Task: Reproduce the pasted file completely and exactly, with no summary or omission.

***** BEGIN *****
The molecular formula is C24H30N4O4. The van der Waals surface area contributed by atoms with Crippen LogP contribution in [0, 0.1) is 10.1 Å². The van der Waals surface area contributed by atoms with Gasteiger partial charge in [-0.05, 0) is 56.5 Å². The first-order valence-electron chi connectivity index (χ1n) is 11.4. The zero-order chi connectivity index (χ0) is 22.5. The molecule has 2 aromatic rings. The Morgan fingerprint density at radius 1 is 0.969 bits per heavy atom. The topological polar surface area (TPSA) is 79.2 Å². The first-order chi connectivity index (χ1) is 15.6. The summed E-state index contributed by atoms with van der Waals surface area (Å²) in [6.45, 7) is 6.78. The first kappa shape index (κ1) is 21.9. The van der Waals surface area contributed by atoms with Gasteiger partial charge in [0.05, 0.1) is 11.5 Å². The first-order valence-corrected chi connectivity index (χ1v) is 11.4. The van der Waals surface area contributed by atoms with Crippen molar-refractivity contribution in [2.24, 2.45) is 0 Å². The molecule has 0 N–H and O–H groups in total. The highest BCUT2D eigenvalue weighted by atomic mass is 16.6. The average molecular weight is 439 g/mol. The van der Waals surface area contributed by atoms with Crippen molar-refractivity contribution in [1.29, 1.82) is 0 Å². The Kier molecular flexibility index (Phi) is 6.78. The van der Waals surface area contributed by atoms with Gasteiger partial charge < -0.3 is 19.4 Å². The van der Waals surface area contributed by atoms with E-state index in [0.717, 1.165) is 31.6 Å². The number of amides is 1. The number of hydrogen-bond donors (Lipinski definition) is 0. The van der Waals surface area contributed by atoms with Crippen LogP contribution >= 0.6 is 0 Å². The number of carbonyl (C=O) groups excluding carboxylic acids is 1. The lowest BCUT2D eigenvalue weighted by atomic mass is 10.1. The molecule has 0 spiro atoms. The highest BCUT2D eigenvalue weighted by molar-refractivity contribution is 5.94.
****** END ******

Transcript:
The molecular formula is C24H30N4O4. The van der Waals surface area contributed by atoms with Crippen LogP contribution in [0, 0.1) is 10.1 Å². The van der Waals surface area contributed by atoms with Gasteiger partial charge in [-0.05, 0) is 56.5 Å². The first-order valence-electron chi connectivity index (χ1n) is 11.4. The zero-order chi connectivity index (χ0) is 22.5. The molecule has 2 aromatic rings. The Morgan fingerprint density at radius 1 is 0.969 bits per heavy atom. The topological polar surface area (TPSA) is 79.2 Å². The first-order chi connectivity index (χ1) is 15.6. The summed E-state index contributed by atoms with van der Waals surface area (Å²) in [6.45, 7) is 6.78. The first kappa shape index (κ1) is 21.9. The van der Waals surface area contributed by atoms with Gasteiger partial charge in [0.05, 0.1) is 11.5 Å². The first-order valence-corrected chi connectivity index (χ1v) is 11.4. The van der Waals surface area contributed by atoms with Crippen molar-refractivity contribution in [2.24, 2.45) is 0 Å². The molecule has 0 N–H and O–H groups in total. The highest BCUT2D eigenvalue weighted by atomic mass is 16.6. The average molecular weight is 439 g/mol. The van der Waals surface area contributed by atoms with Crippen molar-refractivity contribution in [1.29, 1.82) is 0 Å². The Kier molecular flexibility index (Phi) is 6.78. The van der Waals surface area contributed by atoms with Gasteiger partial charge < -0.3 is 19.4 Å². The van der Waals surface area contributed by atoms with E-state index in [0.717, 1.165) is 31.6 Å². The number of amides is 1. The number of hydrogen-bond donors (Lipinski definition) is 0. The van der Waals surface area contributed by atoms with Crippen LogP contribution >= 0.6 is 0 Å². The number of carbonyl (C=O) groups excluding carboxylic acids is 1. The lowest BCUT2D eigenvalue weighted by atomic mass is 10.1. The molecule has 0 spiro atoms. The highest BCUT2D eigenvalue weighted by molar-refractivity contribution is 5.94.